Sunday, August 03, 2008

More Parental Advice

I was eavesdropping on some new moms at Seven Peaks last week when I overheard one conscientious mom asserting that she pulls her bosoms away from her tiny baby after ten minutes because she doesn't want to spoil her. Do what you gotta do mama, but if you're going to be so stingy, why not try a bottle? Then she put her baby into a neoprene baby sling and darted off towards the baby pool. I wanted to tell her, "Dude, if you don't have other kids to keep track of you can use your arms for a baby carrier." What was she doing at Seven Peaks anyway? I HAVE to be there--I've got four bored kids from ages 11 to 1. But if I had just one little baby? I'd be home in bed--which was exactly where that conscientious mom should have been. Oh dear. Time for some more of my unsolicited parental advice.

Make your babies smell good. It's harder to love a dirty, poopy, stinky, snotty baby.

It will be February. Things will be bad. You will consider vitamins, glasses, more exercise, more sleep, more chores, less TV, more rules, fewer rules, and organic food. Just wait. Things will get better when the snow melts. This will happen again at the end of sumer, and then school will start.

Don't give out punishment that hurts you more than them.

Answer this question: What is the worst thing that can happen if your kids sleep in their clothes?

Clogging lessons are not in the best interest of the child.

About two-wheelers: If they can reach the ground with their feet they can learn to ride a two-wheeler.

Always pack wipes. If you send older kids somewhere without you, pack wipes for them. It's like having a mom with them.

Don't use your good scissors on Badge Magic.

Let your kids eat school lunch. I ate it all my life and I have a Master's degree and this blog. My kids eat it and they are not dumb, hyperactive, fat, sickly, or unhappy. Don't knock yourself out packing lunches every day, unless you have nothing better to do.

Act on any inclination of kindness or niceness you have toward your children. You'll have fewer and fewer.

Your kids won't be little forever so enjoy them! Just kidding. People tell me this but they don't explain this: how do I enjoy my children when I don't enjoy them? I can tell you something very specific to appreciate about your under-6 kids. They don't really know what you're up to so enjoy that. I have an 11-year-old and an 8-year-old. They notice when I burn food, take naps, surf the web, don't follow through on discipline for the younger kids, and any number of other foibles I'd just as soon keep to myself. It's like living with real people. While I would never trade the perks of having older kids, it can be stifling in a way that laying on the floor in my pajamas watching Blues Clues with a toddler and a can of frosting isn't.

So there are some tips for you. Sorry, but you need them. I'm no pro, but I know enough not to buy a neoprene baby sling. Let me know if you have any questions. Of course, I prefer to give my advice the way I get it--unsolicited.


  1. Anonymous6:13 PM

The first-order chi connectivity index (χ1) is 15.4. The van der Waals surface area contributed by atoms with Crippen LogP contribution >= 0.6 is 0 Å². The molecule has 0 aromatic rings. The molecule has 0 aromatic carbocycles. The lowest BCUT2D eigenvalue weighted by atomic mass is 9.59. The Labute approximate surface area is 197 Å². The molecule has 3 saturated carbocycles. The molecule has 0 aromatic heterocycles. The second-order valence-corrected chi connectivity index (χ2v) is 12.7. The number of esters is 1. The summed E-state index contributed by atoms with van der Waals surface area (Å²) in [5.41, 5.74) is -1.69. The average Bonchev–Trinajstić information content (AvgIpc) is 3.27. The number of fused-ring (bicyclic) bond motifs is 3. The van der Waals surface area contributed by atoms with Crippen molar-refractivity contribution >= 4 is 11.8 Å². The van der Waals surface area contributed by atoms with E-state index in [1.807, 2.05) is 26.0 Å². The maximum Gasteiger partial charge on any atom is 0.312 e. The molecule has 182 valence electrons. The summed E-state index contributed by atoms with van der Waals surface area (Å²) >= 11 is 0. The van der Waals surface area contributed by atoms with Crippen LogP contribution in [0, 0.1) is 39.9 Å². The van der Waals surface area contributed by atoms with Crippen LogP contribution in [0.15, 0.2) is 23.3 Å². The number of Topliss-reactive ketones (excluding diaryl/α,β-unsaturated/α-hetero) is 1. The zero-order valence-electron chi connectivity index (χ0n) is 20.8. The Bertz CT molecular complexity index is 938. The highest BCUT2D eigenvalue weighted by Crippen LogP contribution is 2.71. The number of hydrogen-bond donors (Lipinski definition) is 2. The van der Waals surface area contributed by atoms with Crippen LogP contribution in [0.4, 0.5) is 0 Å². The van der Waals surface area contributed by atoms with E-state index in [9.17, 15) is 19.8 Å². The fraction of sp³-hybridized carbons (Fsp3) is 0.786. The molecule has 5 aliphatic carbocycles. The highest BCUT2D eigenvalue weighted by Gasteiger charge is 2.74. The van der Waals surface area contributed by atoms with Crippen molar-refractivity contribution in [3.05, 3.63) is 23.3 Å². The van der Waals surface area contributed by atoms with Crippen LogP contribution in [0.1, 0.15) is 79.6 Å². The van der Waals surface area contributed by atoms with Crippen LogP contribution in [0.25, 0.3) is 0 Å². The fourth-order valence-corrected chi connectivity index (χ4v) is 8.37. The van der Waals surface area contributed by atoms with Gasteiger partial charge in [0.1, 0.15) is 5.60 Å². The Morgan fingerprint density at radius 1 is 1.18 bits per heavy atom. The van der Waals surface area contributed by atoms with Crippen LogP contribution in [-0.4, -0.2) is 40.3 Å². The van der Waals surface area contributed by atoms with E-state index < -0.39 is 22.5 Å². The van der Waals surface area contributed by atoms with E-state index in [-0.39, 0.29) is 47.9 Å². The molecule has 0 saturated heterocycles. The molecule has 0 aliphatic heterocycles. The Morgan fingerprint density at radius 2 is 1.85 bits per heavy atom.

I love "with a can of frosting" - I think the worst thing that happened to me as a mother so far was when I found I could no longer eat ice cream in front of the kids without THEM wanting some too.

    Now I know why I so desperately wished I could stay home with my first baby. Monday through Friday of my maternity leave was a party of eating junk food and watching really bad TV. Okay - so I didn't get that much sleep - but a bag of M&Ms provides a good boost of energy when it's needed.

  2. My four year old just skipped up to me and said, "MOM! Smell my armpit!" I told her No. "Pleeease, Mom? It smells so good. [lifting arm and pushing aside sleeve] Just have a look and smell."

    So spoiled.

  3. Fantastic advice all. As of next month, all mine will be six or older. There are major perks to having them past the baby stage (like, oh, SLEEP), but it is getting harder to get things past them. Darn it. Too smart for their own good.

  4. You may have kids like mine though, who refuse to eat school lunch.

    So you teach them how to pack a lunch.

    Or you come up with a system: pb&j, a pudding cup, a juice box and a bag of chips.

    They whip up pretty fast.

  5. How about if the cost of school lunch is $3.50? You read that right, three-fifty! That's more than a Stinkin' Happy Meal at McDonald's and they get NO TOY from school. Crazy, huh?
    I love your advice, girl- I so totally GET you. Frosting? You know it! I have a can in the cupboard right now that I sneak at night and dip either graham crackers or Nilla wafers in after the kids are asleep. YUM. Then I hide it right back by the cake mixes ready for another day.

  6. Two questions:

    For Pete's old was that baby at seven peaks?


    Can you open a can of frosting and put it back in the cupboard to eat another day? I think I grounded somebody the other day for doing that...

  7. Granny B sometimes mixes up her kid memories. The first three have differing accounts of her mothering than the younger three do, but since I will eat anything I think that it was maybe one of her other children said they didn't like school lunch.

    What I do recall is being told at age nine that if we didn't pack our own lunches then we would just be out of luck at school. I never liked making my own sandwiches so I would just have the things that you could just throw in the bag (pudding, granola bar, etc.) and sometimes I'd trade that for some poor sap's KFC. And this laziness has lasted into my adult years, because I still can't wake up that extra ten minutes early to make myself a decent lunch.

    Now I have a husband who makes my lunch and enjoys doing it. Boo yah.

  8. Where were you 13 years ago when I needed this advice?? I have already figured out most of it on my own.

    You're right, it won't hurt kids to sleep in their clothes. In fact, they don't really need a bed, they seem to prefer sleeping on the floor. In their clothes. Without a top sheet.

    If my kids want a lunch from home, they have to get up early and make it themselves.

    You are a wise woman.

    Hey b. You should really put the frosting in the fridge if you're going to save it. Behind the pickles where nobody else will find it.

  9. This is some of the best advice I've ever gotten.

    Ah, those halcyon Blue's Clues and frosting days...


  11. Thank you for the advice, Sensei.
    The biggest flaw of Mia's school is that they don't offer school lunches and I have to make one. It's horrid.

  12. I do not really have mixed up memories - I did pack lunches - for my husband and kids for lots of years - and then I started working. That's when I gave Hannah her ultimatums.

    But I provided lots of good stuff for people to make lunches - and every so often, I did fix her lunch - and I put in little notes and things too.

    The stuff kids forget!!